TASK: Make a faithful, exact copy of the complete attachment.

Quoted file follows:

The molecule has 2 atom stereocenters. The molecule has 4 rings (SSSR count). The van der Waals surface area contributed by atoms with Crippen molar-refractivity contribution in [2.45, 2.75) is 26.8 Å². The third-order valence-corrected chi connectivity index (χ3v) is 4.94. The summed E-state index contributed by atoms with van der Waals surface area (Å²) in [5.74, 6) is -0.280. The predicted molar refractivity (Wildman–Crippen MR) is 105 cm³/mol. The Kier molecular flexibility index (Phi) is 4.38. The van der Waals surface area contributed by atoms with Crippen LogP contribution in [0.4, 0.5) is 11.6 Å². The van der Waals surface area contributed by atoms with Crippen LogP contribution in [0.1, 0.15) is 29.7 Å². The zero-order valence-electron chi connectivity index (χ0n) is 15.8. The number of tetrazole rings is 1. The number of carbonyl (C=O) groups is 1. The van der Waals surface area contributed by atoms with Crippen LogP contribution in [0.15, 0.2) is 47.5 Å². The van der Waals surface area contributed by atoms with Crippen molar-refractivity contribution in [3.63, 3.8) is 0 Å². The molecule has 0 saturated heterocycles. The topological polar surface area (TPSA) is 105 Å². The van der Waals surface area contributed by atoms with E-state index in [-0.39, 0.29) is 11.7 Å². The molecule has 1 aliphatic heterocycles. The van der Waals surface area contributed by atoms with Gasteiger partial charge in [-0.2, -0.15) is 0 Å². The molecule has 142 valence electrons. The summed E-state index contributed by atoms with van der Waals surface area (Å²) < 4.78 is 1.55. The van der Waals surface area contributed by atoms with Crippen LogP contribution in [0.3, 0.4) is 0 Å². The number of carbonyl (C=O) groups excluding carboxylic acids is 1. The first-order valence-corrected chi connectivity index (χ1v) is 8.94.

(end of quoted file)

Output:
The molecule has 2 atom stereocenters. The molecule has 4 rings (SSSR count). The van der Waals surface area contributed by atoms with Crippen molar-refractivity contribution in [2.45, 2.75) is 26.8 Å². The third-order valence-corrected chi connectivity index (χ3v) is 4.94. The summed E-state index contributed by atoms with van der Waals surface area (Å²) in [5.74, 6) is -0.280. The predicted molar refractivity (Wildman–Crippen MR) is 105 cm³/mol. The Kier molecular flexibility index (Phi) is 4.38. The van der Waals surface area contributed by atoms with Crippen LogP contribution in [0.4, 0.5) is 11.6 Å². The van der Waals surface area contributed by atoms with Crippen LogP contribution in [0.1, 0.15) is 29.7 Å². The zero-order valence-electron chi connectivity index (χ0n) is 15.8. The number of tetrazole rings is 1. The number of carbonyl (C=O) groups is 1. The van der Waals surface area contributed by atoms with Crippen LogP contribution in [0.15, 0.2) is 47.5 Å². The van der Waals surface area contributed by atoms with Crippen molar-refractivity contribution in [3.63, 3.8) is 0 Å². The molecule has 0 saturated heterocycles. The topological polar surface area (TPSA) is 105 Å². The van der Waals surface area contributed by atoms with E-state index in [-0.39, 0.29) is 11.7 Å². The molecule has 1 aliphatic heterocycles. The van der Waals surface area contributed by atoms with Gasteiger partial charge in [-0.2, -0.15) is 0 Å². The molecule has 142 valence electrons. The summed E-state index contributed by atoms with van der Waals surface area (Å²) < 4.78 is 1.55. The van der Waals surface area contributed by atoms with Crippen LogP contribution in [0.3, 0.4) is 0 Å². The number of carbonyl (C=O) groups excluding carboxylic acids is 1. The first-order valence-corrected chi connectivity index (χ1v) is 8.94.